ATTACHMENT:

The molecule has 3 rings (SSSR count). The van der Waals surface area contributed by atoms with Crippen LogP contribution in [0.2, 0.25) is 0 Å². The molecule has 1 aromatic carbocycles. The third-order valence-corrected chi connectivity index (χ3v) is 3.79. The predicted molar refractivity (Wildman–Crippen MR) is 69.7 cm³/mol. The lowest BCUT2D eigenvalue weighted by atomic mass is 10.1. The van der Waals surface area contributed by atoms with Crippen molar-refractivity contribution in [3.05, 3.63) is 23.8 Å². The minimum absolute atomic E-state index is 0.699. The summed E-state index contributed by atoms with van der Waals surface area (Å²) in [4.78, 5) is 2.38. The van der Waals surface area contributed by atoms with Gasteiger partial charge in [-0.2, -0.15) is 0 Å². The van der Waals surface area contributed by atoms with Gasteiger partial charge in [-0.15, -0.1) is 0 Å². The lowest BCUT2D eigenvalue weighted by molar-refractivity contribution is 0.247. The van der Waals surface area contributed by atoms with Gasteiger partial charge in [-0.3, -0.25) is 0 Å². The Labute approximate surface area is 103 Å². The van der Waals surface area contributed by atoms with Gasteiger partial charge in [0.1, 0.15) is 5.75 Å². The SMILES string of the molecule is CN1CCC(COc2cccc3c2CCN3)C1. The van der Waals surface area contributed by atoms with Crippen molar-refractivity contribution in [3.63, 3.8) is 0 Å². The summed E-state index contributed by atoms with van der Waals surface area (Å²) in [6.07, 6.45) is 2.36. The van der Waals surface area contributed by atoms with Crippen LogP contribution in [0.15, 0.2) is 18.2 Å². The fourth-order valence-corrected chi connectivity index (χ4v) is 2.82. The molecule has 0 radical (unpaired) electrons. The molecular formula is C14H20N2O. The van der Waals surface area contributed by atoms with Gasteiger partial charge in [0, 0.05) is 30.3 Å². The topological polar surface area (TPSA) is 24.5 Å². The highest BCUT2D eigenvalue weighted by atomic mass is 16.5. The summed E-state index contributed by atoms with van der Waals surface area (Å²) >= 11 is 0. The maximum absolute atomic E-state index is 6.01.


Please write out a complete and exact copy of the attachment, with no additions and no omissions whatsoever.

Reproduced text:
The molecule has 3 rings (SSSR count). The van der Waals surface area contributed by atoms with Crippen LogP contribution in [0.2, 0.25) is 0 Å². The molecule has 1 aromatic carbocycles. The third-order valence-corrected chi connectivity index (χ3v) is 3.79. The predicted molar refractivity (Wildman–Crippen MR) is 69.7 cm³/mol. The lowest BCUT2D eigenvalue weighted by atomic mass is 10.1. The van der Waals surface area contributed by atoms with Crippen molar-refractivity contribution in [3.05, 3.63) is 23.8 Å². The minimum absolute atomic E-state index is 0.699. The summed E-state index contributed by atoms with van der Waals surface area (Å²) in [4.78, 5) is 2.38. The van der Waals surface area contributed by atoms with Gasteiger partial charge in [-0.2, -0.15) is 0 Å². The van der Waals surface area contributed by atoms with Gasteiger partial charge in [-0.15, -0.1) is 0 Å². The lowest BCUT2D eigenvalue weighted by molar-refractivity contribution is 0.247. The van der Waals surface area contributed by atoms with Gasteiger partial charge in [-0.3, -0.25) is 0 Å². The Labute approximate surface area is 103 Å². The van der Waals surface area contributed by atoms with Gasteiger partial charge in [0.1, 0.15) is 5.75 Å². The SMILES string of the molecule is CN1CCC(COc2cccc3c2CCN3)C1. The van der Waals surface area contributed by atoms with Crippen molar-refractivity contribution in [3.63, 3.8) is 0 Å². The summed E-state index contributed by atoms with van der Waals surface area (Å²) in [6.07, 6.45) is 2.36. The van der Waals surface area contributed by atoms with Crippen LogP contribution in [0.15, 0.2) is 18.2 Å². The fourth-order valence-corrected chi connectivity index (χ4v) is 2.82. The molecule has 0 radical (unpaired) electrons. The molecular formula is C14H20N2O. The van der Waals surface area contributed by atoms with Gasteiger partial charge in [0, 0.05) is 30.3 Å². The topological polar surface area (TPSA) is 24.5 Å². The highest BCUT2D eigenvalue weighted by atomic mass is 16.5. The summed E-state index contributed by atoms with van der Waals surface area (Å²) >= 11 is 0. The maximum absolute atomic E-state index is 6.01.